The agreement did not last. Reparations were not fully made, and while initially stripped of his position, Bingham was eventually allowed to return to power in Ireland. Angered, Ní Mháille returned to helping Irish rebels during the Nine Years’ War. She died of old age in Rockfleet Castle at the end of the war in 1603. After her death Ní Mháille’s fighting prowess led to many Irish folk tales being told about her and she is still remembered as a legendary pirate.

Today’s WARRIOR WOMEN WEDNESDAY drawing is Grainne O’Malley!

We call her a gazillion different things, popularly “Grace O’Malley,” but I think her Irish first name better suits her while the Anglicized last name helps for clarity in knowing who I’m talking about and finding more about her.

Not too many of these subjects have long lives with happy endings, but O’Malley oversaw her lands and seas as rich as a troll and died of old age, her kid having been ennobled and her fleet as active as ever.

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G O D S . A N D . G O D D E S S E S
celtic pantheon; mórrígan the goddess of war

“She appears as a singular being and the Triple Goddess - maiden, mother and crone. Her role was to not only be a symbol of imminent death, but to also influence the outcome of war. Most often she did this by appearing as a crow flying overhead and would either inspire fear or courage in the hearts of the warriors.”

m o r e . a e s t h e t i c s

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January 30th 1972: Bloody Sunday

On this day in 1972, British troops fired on Irish protestors in an event which has become known as ‘Bloody Sunday’. The day began as a protest march in Londonderry, attended by around 10,000 people calling for Irish civil rights. The protestors, members of Derry’s predominantly Catholic nationalist community, rejected the rule of the mostly Protestant unionist Northern Irish assembly. The protestors were particularly incensed by the assembly’s policies of interning nationalist terrorist suspects without trial and alleged electoral fraud, which discriminated against those who sought Irish independence from Britain. On January 30th 1972, the British Army set up a barricade to block the protest route, but some protestors refused to change course, and hurled rocks at the soldiers. The soldiers responded with water cannons and rubber bullets, and were eventually ordered to arrest the rioters. The situation turned violent when some of the British paratroopers opened fire on the crowd, killing 13 people and wounding several more, one of whom later died from his injuries. The event enflamed tensions between Britain and Northern Ireland, also attracting the ire of independent Ireland, as protestors in Dublin torched the British Embassy. The army insisted they responded to fire from protestors, while locals saw the shootings as deliberate murder. A governmental inquiry sided with the army, causing outrage and demands for a new tribunal, which finally reported in 2010 that blame for the events of Bloody Sunday lay solely with the British army. Bloody Sunday was a pivotal moment in ‘The Troubles’, as opposition to British rule and support for the Irish Republican Army (IRA) mounted in Northern Ireland, while Britain increased its military presence in the country.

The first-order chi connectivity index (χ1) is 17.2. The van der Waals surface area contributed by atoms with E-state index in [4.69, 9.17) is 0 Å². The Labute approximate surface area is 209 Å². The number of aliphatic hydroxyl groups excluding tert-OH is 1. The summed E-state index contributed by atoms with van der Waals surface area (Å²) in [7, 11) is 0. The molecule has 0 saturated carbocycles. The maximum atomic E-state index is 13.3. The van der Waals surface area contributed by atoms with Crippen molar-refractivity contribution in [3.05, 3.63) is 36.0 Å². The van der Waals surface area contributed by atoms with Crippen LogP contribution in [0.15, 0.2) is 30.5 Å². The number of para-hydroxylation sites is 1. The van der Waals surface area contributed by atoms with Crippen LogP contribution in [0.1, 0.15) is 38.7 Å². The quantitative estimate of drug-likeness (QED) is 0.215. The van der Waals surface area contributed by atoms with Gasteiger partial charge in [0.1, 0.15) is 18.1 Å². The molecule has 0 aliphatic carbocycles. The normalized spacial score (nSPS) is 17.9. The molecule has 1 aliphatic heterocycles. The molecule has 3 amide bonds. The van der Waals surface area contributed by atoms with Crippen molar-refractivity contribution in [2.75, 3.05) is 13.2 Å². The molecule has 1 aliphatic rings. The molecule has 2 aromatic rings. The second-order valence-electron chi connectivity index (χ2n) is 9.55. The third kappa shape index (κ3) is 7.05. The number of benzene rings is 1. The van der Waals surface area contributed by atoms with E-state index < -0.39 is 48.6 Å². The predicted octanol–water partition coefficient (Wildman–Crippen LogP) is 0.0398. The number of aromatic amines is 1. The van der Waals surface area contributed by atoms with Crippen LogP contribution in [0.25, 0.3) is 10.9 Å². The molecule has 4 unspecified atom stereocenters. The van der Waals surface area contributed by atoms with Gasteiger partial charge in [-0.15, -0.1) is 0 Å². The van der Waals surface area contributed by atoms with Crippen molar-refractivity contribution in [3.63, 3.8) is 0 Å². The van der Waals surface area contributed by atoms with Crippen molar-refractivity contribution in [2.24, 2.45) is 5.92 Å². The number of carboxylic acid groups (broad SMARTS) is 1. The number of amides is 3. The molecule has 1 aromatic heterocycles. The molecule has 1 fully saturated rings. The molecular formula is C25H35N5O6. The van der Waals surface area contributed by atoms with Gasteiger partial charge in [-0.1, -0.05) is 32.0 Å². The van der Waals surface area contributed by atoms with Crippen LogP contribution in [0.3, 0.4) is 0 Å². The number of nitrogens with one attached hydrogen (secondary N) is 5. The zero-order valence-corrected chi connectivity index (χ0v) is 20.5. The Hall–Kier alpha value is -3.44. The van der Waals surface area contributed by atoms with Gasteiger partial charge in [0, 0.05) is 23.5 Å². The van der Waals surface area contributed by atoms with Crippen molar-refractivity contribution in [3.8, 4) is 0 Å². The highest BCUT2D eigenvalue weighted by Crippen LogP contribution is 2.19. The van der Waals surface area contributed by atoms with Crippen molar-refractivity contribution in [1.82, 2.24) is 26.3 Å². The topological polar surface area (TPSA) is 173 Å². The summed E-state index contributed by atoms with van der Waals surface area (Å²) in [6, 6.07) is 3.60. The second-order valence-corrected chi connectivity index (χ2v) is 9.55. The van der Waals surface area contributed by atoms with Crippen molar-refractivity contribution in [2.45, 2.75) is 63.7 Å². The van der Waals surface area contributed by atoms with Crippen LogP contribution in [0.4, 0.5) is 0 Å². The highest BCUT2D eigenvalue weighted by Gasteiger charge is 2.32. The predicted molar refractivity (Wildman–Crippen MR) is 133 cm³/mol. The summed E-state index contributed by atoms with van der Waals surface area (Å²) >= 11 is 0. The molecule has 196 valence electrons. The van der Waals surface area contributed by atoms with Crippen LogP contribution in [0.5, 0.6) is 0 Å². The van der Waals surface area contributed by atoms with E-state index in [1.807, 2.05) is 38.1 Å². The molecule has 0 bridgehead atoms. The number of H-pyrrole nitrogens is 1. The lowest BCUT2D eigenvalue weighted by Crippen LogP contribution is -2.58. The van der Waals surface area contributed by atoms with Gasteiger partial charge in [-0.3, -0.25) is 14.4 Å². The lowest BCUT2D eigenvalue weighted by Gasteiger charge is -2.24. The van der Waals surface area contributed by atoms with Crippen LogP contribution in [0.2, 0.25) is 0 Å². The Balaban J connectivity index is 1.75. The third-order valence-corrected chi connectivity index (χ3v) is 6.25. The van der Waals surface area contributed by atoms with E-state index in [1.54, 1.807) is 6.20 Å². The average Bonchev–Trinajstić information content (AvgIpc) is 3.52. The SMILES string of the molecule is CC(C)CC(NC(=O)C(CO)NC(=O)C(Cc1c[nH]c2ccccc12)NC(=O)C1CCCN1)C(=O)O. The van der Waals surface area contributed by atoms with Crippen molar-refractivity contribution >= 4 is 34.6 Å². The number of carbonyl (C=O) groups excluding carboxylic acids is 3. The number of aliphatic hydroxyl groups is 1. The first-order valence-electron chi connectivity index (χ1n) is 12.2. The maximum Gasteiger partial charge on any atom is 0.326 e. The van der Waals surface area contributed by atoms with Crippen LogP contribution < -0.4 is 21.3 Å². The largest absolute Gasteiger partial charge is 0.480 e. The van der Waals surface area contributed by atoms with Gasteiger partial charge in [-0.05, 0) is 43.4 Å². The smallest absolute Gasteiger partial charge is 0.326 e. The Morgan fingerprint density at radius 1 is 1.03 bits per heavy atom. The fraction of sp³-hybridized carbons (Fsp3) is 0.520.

On May 25th 1971 Sergeant Michael Willetts used his body to shield a man, a woman and two children from a bomb thrown by a member of the IRA. Thanks to his bravery, Willetts was the only fatal casualty of the bomb attack. As he was being removed by ambulance, he and a number of injured policemen were jeered by local youths who screamed obscenities at them. He was posthumously awarded the George Cross.